Do You know What Head Lice Look Like and Why It's Important to Say No to Pesticides to Treat Them?

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There are situations where the benefits of pesticides may outweigh the risks, but head lice treatment for children isn't one of them.

The only thing worse than being told your child has head lice, is realizing that you wouldn’t know a head louse if you saw one.

The National Pediculosis Association (NPA), a non profit health and education agency since 1983, continues to eliminate the need for such a message by providing parents with accurate and helpful information.

While there are many issues around head lice that warrant more research, the NPA reports that there is sufficient evidence that the chemical approach to controlling head lice has failed. Like bacteria and antibiotics, head lice have become resistant to the most widely marketed products.

NPA reminds consumers that reliance on ineffective pesticides makes no sense and jeopardizes the person applying the product, the person receiving treatment and the environment. Such unwarranted and often repeated use of pesticides for lice negatively impacts families and entire communities.

Directives for parents to go ahead and use products that won't work make for bigger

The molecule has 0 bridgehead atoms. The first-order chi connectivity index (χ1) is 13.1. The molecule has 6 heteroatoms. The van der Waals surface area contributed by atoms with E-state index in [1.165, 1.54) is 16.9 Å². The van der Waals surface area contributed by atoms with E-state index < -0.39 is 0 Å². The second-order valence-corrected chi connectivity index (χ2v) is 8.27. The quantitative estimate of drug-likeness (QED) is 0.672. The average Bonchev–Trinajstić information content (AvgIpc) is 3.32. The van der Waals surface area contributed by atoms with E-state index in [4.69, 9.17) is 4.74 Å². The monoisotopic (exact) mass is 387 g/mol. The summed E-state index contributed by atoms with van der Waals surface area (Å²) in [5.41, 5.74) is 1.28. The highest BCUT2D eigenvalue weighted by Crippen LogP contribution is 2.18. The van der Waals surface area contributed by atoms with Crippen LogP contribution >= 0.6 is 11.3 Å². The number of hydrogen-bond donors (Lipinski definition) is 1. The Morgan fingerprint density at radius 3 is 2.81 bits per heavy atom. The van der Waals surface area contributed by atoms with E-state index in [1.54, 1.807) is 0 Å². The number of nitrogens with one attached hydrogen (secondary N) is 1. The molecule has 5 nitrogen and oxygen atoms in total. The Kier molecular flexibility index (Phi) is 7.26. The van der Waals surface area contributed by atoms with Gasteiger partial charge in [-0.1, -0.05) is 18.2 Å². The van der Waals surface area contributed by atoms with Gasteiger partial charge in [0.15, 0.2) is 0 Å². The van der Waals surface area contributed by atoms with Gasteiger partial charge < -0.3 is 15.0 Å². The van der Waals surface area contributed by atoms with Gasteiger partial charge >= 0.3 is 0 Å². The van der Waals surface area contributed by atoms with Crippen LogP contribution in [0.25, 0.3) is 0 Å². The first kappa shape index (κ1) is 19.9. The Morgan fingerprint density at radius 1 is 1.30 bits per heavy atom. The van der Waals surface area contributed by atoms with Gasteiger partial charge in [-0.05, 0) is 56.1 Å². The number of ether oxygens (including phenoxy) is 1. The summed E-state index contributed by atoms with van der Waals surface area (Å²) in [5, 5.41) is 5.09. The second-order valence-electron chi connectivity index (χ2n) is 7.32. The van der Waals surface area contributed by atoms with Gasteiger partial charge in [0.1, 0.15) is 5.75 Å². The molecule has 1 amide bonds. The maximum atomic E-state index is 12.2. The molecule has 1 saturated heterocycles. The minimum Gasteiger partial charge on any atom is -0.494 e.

problems than the lice themselves by creating chaos, ongoing infestations, and extended school absences.

Unsuspecting families experience what is described in the following e-mail message to the NPA. Quoted verbatim, the plea for help in this mother's message says it for those who have yet to be warned:

"My daughter keeps getting head lice. We are having a horrible time getting rid of it this time, two weeks and counting. What is even worse is now I have it too! The shampoo is not working. The lice are well and thriving unfortunately for us. We have missed two weeks of school, we can't afford to miss any more. They have a no nit policy. We have no support, no more money for lice shampoos and hope of beating lice is about gone as well. I am so depressed about all this. This is like a last straw here. We need help badly, can you help us please? Thank you in advance for your time and understanding."

Such parents end up spending time and money to needlessly expose their children and themselves to pesticides.

This includes the use of lice sprays that also contain the pesticides to which the lice have been scientifically proven resistant. Lice sprays are ill-advised.

Head lice are human parasites, not environmental pests. Vacuuming is the totally effective safe alternative to sprays. Child care providers, school administrators and parents can be misled by product advertising to believe it is necessary to spray a child's environment for head lice when it isn't.

The potential for harm is immeasurably worsened because they are packaged for use with pesticide shampoos and because too many households have family members who are even more vulnerable because of asthma, allergies or other medical conditions.

The Deirdre Imus Foundation for Pediatric Oncology in Hackensack, New Jersey ( lists pesticides as one of the 5 major environmental threats to children.

The others are lead, air pollutants, environmental tobacco smoke and drinking water contaminants.

The actual number of potentially toxic exposures for children is daunting. Chemical agents are researched as though they are the only one that occurs. Some appear even scientifically acceptable when studied one at a time.